Red Green Repeat Adventures of a Spec Driven Junkie

Go Structs

Background

I have been playing around with Go Lang recently and have been really enjoying it. Go feels like a “modernized C”, still minimal like C, but with modern programming langauge features to make it easier to use, especially after using more current languages.

One thing I learned from a friend is how to use: “Go Structs” to prototype functions and create function instances. Looking up structs, they kind of look like C structs to me, a kind of customized array.

He was so nice and wrote out a simple version of a program using Go Structs. I tried to look for more info, but couldn’t find it… until now.

Go Lang book describes these as methods, which looks like the official name for this is method.

After using them, I can see why my friend told me to: “Use Go Structs”.

Go Structs Methods feel like a prototype, it describes the function, and instance is the use of the prototype.

They are useful as they:

  • they isolate naming of functions
  • methods can get values from the struct
  • values on the struct are settable by methods

Motivation

I want to document some of my learnings in Go, especially around Go Structs. I couldn’t find much in terms of documentation, and if my friend didn’t write a bunch of Go code for me showing how he uses Go Structs, I would still write C styled Go code, which isn’t so pretty in Go.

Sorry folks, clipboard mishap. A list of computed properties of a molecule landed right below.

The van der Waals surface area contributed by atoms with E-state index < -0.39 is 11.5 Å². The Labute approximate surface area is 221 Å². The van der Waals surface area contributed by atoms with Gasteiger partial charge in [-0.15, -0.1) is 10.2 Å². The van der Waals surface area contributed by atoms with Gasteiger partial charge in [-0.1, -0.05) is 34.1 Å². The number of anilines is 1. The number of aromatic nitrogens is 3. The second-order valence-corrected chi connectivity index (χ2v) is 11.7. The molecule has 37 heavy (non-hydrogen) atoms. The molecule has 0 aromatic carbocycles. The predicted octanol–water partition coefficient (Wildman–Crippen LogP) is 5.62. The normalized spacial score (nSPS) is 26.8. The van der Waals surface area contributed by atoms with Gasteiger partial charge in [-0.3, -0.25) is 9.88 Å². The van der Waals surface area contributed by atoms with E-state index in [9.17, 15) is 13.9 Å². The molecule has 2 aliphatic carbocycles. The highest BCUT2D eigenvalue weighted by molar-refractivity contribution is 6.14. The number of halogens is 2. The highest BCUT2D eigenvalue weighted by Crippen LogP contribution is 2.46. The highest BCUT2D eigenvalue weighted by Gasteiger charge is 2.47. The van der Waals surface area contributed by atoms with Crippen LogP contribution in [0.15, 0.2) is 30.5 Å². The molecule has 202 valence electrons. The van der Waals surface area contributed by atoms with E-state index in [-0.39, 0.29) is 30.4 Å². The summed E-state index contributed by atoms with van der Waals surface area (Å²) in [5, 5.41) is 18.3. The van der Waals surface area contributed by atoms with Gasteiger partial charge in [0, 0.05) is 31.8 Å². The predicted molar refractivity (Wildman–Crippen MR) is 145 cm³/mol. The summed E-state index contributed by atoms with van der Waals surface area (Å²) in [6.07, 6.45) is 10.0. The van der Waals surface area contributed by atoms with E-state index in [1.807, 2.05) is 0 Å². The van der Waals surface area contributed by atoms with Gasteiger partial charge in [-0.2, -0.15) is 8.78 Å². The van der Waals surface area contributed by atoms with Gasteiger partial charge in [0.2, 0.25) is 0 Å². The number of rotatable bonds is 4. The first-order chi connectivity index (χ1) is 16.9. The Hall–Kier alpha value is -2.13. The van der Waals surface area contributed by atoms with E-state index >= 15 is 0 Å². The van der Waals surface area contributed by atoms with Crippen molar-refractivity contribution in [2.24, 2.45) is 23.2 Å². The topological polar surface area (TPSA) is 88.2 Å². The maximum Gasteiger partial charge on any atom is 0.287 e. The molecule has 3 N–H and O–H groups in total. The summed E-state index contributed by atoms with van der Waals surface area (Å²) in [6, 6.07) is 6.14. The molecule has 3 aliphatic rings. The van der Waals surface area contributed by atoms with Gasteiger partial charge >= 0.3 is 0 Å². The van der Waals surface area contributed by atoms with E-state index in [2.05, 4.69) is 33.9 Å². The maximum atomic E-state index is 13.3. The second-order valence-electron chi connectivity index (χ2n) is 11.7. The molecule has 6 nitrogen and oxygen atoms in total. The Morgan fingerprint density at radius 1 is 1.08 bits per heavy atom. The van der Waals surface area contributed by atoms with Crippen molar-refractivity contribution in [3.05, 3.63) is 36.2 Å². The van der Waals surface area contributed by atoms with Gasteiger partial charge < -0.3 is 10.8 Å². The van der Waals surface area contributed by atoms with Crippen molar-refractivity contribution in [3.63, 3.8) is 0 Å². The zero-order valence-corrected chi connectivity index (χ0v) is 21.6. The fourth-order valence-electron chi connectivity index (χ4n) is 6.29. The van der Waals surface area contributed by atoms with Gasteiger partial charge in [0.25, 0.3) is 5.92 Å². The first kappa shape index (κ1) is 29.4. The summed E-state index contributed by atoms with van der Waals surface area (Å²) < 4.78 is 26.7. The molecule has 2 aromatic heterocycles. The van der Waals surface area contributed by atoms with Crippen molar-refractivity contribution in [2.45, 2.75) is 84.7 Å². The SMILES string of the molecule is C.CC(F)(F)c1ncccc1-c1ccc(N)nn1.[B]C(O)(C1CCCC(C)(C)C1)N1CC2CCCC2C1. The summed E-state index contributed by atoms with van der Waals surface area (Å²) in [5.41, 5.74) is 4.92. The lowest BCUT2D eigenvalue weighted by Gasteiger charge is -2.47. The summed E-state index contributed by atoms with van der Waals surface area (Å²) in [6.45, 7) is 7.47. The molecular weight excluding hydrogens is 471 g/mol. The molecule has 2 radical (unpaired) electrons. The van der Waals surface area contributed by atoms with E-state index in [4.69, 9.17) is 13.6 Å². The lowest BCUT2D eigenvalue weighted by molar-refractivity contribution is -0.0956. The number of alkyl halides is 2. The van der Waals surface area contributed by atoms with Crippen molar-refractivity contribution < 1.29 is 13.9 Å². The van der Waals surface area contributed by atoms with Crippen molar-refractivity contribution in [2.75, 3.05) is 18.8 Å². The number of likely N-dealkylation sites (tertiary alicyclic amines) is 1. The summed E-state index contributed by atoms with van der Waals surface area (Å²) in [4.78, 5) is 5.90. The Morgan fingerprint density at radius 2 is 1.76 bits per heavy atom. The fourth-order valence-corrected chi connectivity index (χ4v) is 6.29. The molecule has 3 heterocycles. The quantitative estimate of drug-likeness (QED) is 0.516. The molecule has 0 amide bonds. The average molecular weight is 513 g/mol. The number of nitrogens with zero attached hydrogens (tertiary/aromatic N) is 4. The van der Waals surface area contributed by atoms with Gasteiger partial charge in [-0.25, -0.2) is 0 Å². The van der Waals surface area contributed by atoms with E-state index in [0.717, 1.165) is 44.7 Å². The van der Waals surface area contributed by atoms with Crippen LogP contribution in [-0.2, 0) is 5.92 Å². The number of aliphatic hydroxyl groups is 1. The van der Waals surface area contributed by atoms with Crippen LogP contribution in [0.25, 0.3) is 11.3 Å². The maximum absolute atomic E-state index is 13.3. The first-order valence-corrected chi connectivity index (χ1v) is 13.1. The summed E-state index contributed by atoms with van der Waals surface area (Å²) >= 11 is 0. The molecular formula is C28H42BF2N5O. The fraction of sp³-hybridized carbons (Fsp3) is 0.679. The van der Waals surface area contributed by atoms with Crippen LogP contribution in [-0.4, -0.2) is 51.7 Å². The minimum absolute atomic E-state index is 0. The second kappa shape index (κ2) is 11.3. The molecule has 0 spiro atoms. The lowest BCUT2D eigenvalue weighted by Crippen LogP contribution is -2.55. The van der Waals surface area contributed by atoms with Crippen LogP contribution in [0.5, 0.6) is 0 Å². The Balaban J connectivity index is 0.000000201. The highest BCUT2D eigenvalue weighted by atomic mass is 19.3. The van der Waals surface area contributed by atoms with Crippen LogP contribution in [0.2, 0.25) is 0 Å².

Requirements

If you want to follow along, these are instructions to setup a vagrant enironment using virualbox.

Setting up environment

  • Install vagrant
  • clone repo: $ git clone https://github.com/a-leung/go_structs.git

In terminal, run these commands:

$ cd go_structs
$ vagrant up

Test

To run the automated tests, run these commands in a terminal:

$ cd go_structs
$ vagrant up
$ vagrant ssh
...
$ go test -v go_structs

Normal Functions

As a demonstration, the following is a normal function in Go:

func Hello() string {
  return "Hello"
}

To use this, call the function like any other function, in the main program file:

// hello.go
package main

import "fmt"

func Hello() string {
  return "Hello"
}

func main() {
  fmt.Println(Hello())
}

It’s pretty straight forward. Calling the Hello() function is possible anywhere, from any function or method.

Test

To test the code in the article, I am using the following basic test file, even though it does not test the functions directly. I want to just run: $ go test hello

// hello_test.go
package main

import "testing"

func TestHello(t *testing.T) {
    if true == false {
        t.Error("true is not false?!")
    }
}

Go Method or “Go Struct”

Now with Go Methods, to define AnotherHello() method:

func (s *Struct) AnotherHello() string {
  return "Another Hello"
}

But, trying to call the method will result in an error:

// hello.go
package main

import "fmt"

func Hello() string {
  return "Hello"
}

func main() {
  fmt.Println(Hello())
  fmt.Println(AnotherHello())
}
go test hello
# hello
go/src/hello/another2.go:3: undefined: Struct
go/src/hello/hello.go:13: undefined: AnotherHello
FAIL	hello [build failed]

Looks like just adding the (s *Struct) prevents any call to it that is not associated with the Struct type.

Let’s fix that by adding Struct type definition:

package main

type Struct struct {}

func (s *Struct) AnotherHello() string {
    return "Another Hello"
}
go test hello
# hello
./hello.go:13: undefined: AnotherHello